Why aren’t doctors focusing on pain treatment alternatives? Because many common opiate prescription drugs are now marketed with tamper-resistant coatings, doctors turn a blind eye to the fact that a determined addict will find a way to tamper with the drugs. Those with addiction share their successes with one another and even on Internet message boards. It’s just easier for the doctors to ignore the problem.
The people who seek opiate addiction treatment today are older than those who got help a decade ago. They are also less likely to have health insurance, despite the Mental Health Parity Act of 2008—which did little to nothing to make treatment for opiate prescription drug abuse more available. There are fewer people today who have insurance, and also fewer people who have private insurance.
Dr. Howard Koh’s analysis of the opioid crisis within our communities, in the same JAMA issue, reminds us that 259 million prescriptions for opioid pain pills are written per year, enough to supply every American adult with their own stash. Three-quarters of the people addicted to heroin report that they turned to heroin after abusing prescription pain pills. Two million people, he says, are addicted to prescription opioids or battle prescription drug abuse.
Addiction resulting from prescription drug abuse worsens when people combine opiate drugs with alcohol or benzodiazepines, a deadly combination. There are also more people with opiate addictions diagnosed with HIV and hepatitis C.
Physicians’ specialty societies are promoting non-opiate treatment for pain issues, but change takes time. The best help available for someone who finds himself or herself in this fight again prescription drug abuse comes at a community-based medication-assisted treatment (MAT) program, a place where doctors prescribe either methadone or buprenorphine to help a person gain control over their addiction.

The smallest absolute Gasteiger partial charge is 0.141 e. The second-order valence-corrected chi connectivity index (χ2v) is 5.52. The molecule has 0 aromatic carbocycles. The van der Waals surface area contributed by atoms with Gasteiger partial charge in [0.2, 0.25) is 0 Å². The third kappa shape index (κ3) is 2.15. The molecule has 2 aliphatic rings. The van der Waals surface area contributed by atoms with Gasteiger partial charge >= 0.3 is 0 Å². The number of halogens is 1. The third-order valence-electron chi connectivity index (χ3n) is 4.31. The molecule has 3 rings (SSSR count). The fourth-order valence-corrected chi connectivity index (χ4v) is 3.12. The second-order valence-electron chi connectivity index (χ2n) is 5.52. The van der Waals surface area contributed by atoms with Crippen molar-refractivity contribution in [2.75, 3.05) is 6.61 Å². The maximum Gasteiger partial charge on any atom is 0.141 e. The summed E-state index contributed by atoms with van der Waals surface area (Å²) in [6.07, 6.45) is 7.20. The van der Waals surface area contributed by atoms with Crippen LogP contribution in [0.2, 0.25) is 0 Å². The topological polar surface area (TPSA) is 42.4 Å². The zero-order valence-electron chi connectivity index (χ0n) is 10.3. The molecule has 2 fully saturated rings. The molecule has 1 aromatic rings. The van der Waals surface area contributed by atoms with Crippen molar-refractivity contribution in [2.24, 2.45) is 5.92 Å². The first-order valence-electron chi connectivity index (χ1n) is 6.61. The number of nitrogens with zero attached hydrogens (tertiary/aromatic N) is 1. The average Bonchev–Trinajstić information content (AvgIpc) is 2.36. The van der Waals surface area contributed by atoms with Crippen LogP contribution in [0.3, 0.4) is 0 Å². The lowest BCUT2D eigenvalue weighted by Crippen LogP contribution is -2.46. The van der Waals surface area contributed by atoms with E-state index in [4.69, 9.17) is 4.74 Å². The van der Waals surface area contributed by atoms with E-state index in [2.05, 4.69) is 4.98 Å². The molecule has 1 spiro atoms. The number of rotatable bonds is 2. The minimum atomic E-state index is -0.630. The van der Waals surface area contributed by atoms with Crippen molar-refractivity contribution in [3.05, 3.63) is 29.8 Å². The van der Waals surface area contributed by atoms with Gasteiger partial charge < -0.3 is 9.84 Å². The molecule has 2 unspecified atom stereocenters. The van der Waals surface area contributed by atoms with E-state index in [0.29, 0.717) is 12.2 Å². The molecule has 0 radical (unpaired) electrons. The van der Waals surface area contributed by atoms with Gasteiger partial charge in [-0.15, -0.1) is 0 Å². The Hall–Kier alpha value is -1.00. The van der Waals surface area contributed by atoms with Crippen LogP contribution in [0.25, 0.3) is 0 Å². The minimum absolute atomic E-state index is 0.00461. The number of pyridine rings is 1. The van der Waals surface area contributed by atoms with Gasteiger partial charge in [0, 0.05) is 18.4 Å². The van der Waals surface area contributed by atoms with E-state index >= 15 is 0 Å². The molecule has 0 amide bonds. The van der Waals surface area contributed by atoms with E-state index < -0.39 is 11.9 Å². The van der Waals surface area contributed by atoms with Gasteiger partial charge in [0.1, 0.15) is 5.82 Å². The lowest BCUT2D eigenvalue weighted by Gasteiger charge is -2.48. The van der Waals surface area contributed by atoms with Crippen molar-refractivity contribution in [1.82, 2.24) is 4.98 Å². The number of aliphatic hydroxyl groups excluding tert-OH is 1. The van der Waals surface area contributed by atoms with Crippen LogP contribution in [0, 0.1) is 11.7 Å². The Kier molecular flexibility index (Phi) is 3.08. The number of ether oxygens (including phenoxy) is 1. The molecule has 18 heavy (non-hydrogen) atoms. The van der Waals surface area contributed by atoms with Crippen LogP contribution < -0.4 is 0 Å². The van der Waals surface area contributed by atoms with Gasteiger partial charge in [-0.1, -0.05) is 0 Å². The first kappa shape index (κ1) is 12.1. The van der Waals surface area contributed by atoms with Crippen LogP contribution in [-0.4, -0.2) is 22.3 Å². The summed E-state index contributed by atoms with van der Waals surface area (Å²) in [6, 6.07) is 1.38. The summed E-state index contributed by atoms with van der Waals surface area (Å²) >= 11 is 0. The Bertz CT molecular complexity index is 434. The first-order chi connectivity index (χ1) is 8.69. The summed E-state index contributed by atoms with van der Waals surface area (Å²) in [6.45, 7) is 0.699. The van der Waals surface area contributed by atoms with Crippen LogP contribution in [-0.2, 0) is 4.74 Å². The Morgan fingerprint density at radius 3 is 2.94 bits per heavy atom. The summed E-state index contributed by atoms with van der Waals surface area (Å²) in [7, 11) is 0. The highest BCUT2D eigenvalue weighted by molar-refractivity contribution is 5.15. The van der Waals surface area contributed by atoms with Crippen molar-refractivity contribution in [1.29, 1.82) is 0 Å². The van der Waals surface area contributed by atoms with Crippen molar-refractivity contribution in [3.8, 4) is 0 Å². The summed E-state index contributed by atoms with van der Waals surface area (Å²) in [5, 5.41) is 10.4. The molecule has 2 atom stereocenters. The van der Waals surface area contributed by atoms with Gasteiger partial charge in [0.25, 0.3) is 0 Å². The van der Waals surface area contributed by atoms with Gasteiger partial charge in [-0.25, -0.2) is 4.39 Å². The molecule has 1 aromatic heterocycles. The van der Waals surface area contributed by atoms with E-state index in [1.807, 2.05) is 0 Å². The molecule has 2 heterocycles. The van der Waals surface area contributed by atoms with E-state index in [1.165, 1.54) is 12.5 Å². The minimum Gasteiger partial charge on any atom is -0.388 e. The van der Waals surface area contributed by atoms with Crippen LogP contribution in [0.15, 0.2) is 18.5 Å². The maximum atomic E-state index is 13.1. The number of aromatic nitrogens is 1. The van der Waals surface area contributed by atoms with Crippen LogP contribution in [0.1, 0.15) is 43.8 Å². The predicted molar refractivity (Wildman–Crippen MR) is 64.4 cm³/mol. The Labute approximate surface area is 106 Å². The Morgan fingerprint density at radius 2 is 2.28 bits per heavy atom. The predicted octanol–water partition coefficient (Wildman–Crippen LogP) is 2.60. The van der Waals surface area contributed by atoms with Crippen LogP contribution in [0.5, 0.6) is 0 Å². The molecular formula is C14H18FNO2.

What Can MAT Programs Offer?
Your local MAT program connects you with a one-on-one counselor, a person with special training in substance use disorders. That person will help you explore the reasons that led you to prescription drug abuse and addiction and also will help you understand why some people are more prone to addiction than others. Once you become educated about addiction and its contributing factors, you will be better equipped to participate in your own treatment and achieve recovery. The counselor will also draw clear behavioral guidelines for you so that you can successfully return to the rewards of holding your own self accountable.
Group therapy sessions make it possible to understand that this is not a battle you have to fight alone! It really makes a difference when you realize, no matter how bad things have been for you, that recovery is possible. Finding your way back to a better life is possible. With methadone or buprenorphine, the horrible cravings for opiate prescription drugs or heroin will be eliminated, and so will the withdrawal symptoms that drive people to relapse.
You will find your way back to normalcy, a way to like yourself once again. You will find a way to heal your relationships with your family members, and if there are issues in your past that you cannot resolve, at least you can learn to move on from them.
Organizations such as the Substance Abuse and Mental Health Services Administration (SAMHSA) and the National Institute for Drug Abuse (NIDA) have long recognized that prescription drug abuse brings a more compelling set of problems than does any other substance use disorder. More people successfully move into recovery when they participate in MAT programs than with other types of treatment. Why not pick up the phone and call your local MAT program, and make an appointment to get started?